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USENET: Ireand - Pirate broadcasters make a 'legal' comeback
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Wednesday, October 20, 2004
By: Cróna Esler

If running pirate radio stations, using false names and 'acquiring' cables
to broadcast from shady dwellings sounds to you like the basis of some
high-crime Hollywood film, you're sorely mistaken. Acts such as these, which
are now considered illegal by the Gardaí, were quite common in Claremorris
in the 1970s and '80s.

They weren't carried out by villains and the DJs didn't live up to the
typical Hollywood bad-boy image - they were ordinary people, with ordinary
lives, just
trying to bring life to the souls of the people within their community.

Johnny Kirrane and Eamon Kelly were two such 'pirates'. However, they have
departed company with their wild side and have decided to try their hands at
broadcasting, the legal way! Both gentleman are now involved in Claremorris
Community Radio, Johnny on the editorial committee and Eamon on the
technical committee.

Johnny first tried his hand at radio in 1977, when RTÉ came to Claremorris
to assist with broadcasting during the Ham Fair. He decided to get involved
with some of the productions at the time and found that he really enjoyed
it.
A short time later Joe Delaney started broadcasting out at home. Johnny went
out and talked to him and decided that he would get involved. Between them
they decided to set up a pirate station. And so the original Atlantic Radio
was born.

"We bought a caravan and put it in Navin's Quarry, up at the highest point,
and began broadcasting. We had lots of different programmes but we couldn't
use our real names of course. I was 'Big John'," explained Johnny.

Atlantic Radio ran for a good few weeks and was really becoming established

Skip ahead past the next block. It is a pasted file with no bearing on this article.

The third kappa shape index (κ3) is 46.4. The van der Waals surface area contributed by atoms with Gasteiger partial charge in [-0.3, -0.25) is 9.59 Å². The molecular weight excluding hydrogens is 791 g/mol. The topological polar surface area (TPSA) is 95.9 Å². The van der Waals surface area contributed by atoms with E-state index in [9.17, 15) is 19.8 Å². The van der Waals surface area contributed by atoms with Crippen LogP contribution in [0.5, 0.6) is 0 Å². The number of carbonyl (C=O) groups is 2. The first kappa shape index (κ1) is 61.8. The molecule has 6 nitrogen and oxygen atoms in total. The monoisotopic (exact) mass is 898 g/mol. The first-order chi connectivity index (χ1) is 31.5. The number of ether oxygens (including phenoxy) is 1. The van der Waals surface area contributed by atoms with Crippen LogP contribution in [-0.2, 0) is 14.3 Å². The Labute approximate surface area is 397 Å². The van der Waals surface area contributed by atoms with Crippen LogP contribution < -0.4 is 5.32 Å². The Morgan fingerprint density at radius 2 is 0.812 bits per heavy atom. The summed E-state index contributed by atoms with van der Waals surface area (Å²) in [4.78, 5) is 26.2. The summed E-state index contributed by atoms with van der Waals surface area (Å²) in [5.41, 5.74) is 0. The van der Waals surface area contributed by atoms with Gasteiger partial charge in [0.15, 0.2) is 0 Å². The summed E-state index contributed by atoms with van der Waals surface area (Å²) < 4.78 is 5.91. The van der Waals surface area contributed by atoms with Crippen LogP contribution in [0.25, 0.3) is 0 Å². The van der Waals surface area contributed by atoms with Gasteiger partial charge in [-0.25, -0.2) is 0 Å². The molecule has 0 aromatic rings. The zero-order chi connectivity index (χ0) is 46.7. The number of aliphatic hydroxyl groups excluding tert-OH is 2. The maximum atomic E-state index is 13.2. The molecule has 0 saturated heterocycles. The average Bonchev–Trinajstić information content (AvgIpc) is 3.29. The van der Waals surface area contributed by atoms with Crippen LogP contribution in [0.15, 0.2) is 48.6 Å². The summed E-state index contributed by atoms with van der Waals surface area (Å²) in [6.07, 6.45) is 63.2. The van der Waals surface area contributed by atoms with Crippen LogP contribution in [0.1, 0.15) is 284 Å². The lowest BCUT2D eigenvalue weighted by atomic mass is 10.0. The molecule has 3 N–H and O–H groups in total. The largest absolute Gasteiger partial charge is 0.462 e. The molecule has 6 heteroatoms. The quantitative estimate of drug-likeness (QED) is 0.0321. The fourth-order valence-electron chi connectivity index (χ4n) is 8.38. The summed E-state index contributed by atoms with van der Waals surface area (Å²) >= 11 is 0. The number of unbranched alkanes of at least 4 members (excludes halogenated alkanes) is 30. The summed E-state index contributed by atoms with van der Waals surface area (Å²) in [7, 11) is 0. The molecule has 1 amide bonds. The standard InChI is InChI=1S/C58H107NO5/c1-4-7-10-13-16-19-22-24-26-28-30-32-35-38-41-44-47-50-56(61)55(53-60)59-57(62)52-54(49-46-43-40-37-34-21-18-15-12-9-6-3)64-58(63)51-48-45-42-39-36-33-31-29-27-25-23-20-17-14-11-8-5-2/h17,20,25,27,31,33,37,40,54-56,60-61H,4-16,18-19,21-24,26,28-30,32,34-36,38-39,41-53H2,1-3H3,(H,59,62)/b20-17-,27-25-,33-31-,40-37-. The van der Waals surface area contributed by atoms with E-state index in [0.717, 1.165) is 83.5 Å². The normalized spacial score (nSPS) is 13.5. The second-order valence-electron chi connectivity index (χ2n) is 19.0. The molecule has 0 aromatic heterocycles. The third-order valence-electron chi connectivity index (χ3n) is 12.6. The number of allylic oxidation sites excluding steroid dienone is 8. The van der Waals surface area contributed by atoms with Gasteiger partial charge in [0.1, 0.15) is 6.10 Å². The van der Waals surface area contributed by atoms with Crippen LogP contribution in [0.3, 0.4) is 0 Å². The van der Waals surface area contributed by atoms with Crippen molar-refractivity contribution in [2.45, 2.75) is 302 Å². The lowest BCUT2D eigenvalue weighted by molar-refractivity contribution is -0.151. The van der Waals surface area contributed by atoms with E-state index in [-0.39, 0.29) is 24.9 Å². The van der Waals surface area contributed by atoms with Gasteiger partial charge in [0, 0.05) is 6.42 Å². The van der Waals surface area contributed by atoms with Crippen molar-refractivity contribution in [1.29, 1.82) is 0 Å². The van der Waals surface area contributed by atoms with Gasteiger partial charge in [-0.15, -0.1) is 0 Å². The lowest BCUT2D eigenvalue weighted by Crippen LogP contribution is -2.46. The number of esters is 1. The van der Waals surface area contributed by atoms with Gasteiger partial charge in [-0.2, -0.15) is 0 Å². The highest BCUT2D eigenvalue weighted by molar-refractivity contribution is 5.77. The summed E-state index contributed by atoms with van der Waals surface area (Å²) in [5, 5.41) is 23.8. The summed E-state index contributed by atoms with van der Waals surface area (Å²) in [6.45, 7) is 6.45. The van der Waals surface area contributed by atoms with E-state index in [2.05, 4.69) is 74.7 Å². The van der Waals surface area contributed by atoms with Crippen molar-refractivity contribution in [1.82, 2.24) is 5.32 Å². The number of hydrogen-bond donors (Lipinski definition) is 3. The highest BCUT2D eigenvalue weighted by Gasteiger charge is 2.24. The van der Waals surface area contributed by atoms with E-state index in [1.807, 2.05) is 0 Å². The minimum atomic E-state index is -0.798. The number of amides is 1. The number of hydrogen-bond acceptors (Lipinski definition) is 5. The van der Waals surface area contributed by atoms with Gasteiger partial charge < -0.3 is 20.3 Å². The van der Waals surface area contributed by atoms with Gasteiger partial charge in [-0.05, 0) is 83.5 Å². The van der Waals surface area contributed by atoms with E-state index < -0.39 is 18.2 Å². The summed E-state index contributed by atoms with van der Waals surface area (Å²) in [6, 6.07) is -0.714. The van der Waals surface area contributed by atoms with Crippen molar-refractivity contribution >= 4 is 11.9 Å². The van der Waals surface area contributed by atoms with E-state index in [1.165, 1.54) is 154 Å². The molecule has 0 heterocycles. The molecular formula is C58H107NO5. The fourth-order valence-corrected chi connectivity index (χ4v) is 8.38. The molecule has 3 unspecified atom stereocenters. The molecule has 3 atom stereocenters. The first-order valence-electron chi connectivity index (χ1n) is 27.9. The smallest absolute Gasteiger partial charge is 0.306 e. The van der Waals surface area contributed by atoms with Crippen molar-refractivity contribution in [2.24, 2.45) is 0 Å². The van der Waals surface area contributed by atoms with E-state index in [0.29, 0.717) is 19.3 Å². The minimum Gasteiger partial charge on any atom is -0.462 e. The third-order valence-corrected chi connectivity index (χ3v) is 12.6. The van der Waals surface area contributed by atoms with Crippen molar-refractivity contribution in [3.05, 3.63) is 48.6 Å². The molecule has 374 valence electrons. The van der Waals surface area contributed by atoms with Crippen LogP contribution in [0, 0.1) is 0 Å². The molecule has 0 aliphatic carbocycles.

in the surrounding area, but unfortunately it wasn't long before they met
with a spot of bother. "We had somehow 'acquired' a lead from an office
nearby and we were operating through that, everything was going great until
the boss at the other company found out," he laughed.

"Well I needn't tell you, he went mad! He cut the power as soon as he heard
and that was the end of that. It really was such a shame because so many
people were listening to it. They had a real appetite for radio and I
thought that we would eventually go for a licence for a station in the
town," stated Johnny.
After his experience with Atlantic Radio, Johnny decided to put his 'radio
career' on hold for a while and it was only when news of Claremorris
Community Radio emerged, that he decided to get involved once more.

Eamon on the other hand has quite a substantial history with pirate
stations, living life on the edge that little bit more! "I was always
interested in radio and communication, even when I was going to school back
in the '70s; always searching through the radio and the Medium Wave band,"
he said.

Eamon worked for a pirate station in Castlebar in the '70s, before getting
the idea to set up his own station. He first heard Gerry Delaney on the
radio in the 1981 and decided to go out to see him. Following that meeting,
he decided to get involved and began working for 'Jumping Gerry'. Eamon then
got to know PJ Barrett who had a transmitter belonging to Martin Murphy at
the time. For the 1985 festival, they set up a radio station in what was
then the Imperial Hotel (now the Local bar). The radio station was run very
successfully for two weeks. "It couldn't have happened at a better time
because it was a really rough two weeks with the weather and the festival